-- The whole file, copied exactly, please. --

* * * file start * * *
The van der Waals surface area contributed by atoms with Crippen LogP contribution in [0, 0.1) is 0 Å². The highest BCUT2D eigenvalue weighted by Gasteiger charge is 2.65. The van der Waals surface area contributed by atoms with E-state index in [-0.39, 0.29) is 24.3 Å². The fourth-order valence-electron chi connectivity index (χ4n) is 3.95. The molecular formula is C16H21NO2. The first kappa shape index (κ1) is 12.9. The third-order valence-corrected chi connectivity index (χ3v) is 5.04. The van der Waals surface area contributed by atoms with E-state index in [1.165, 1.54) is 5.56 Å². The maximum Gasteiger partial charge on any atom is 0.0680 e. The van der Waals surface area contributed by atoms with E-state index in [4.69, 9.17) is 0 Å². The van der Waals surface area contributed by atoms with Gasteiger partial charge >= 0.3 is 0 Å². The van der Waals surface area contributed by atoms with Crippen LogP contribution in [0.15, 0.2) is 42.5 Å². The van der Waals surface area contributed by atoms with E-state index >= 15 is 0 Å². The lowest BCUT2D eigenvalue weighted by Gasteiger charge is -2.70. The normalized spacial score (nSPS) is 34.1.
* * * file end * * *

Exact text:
The van der Waals surface area contributed by atoms with Crippen LogP contribution in [0, 0.1) is 0 Å². The highest BCUT2D eigenvalue weighted by Gasteiger charge is 2.65. The van der Waals surface area contributed by atoms with E-state index in [-0.39, 0.29) is 24.3 Å². The fourth-order valence-electron chi connectivity index (χ4n) is 3.95. The molecular formula is C16H21NO2. The first kappa shape index (κ1) is 12.9. The third-order valence-corrected chi connectivity index (χ3v) is 5.04. The van der Waals surface area contributed by atoms with E-state index in [1.165, 1.54) is 5.56 Å². The maximum Gasteiger partial charge on any atom is 0.0680 e. The van der Waals surface area contributed by atoms with E-state index in [4.69, 9.17) is 0 Å². The van der Waals surface area contributed by atoms with Gasteiger partial charge >= 0.3 is 0 Å². The van der Waals surface area contributed by atoms with Crippen LogP contribution in [0.15, 0.2) is 42.5 Å². The van der Waals surface area contributed by atoms with E-state index >= 15 is 0 Å². The lowest BCUT2D eigenvalue weighted by Gasteiger charge is -2.70. The normalized spacial score (nSPS) is 34.1.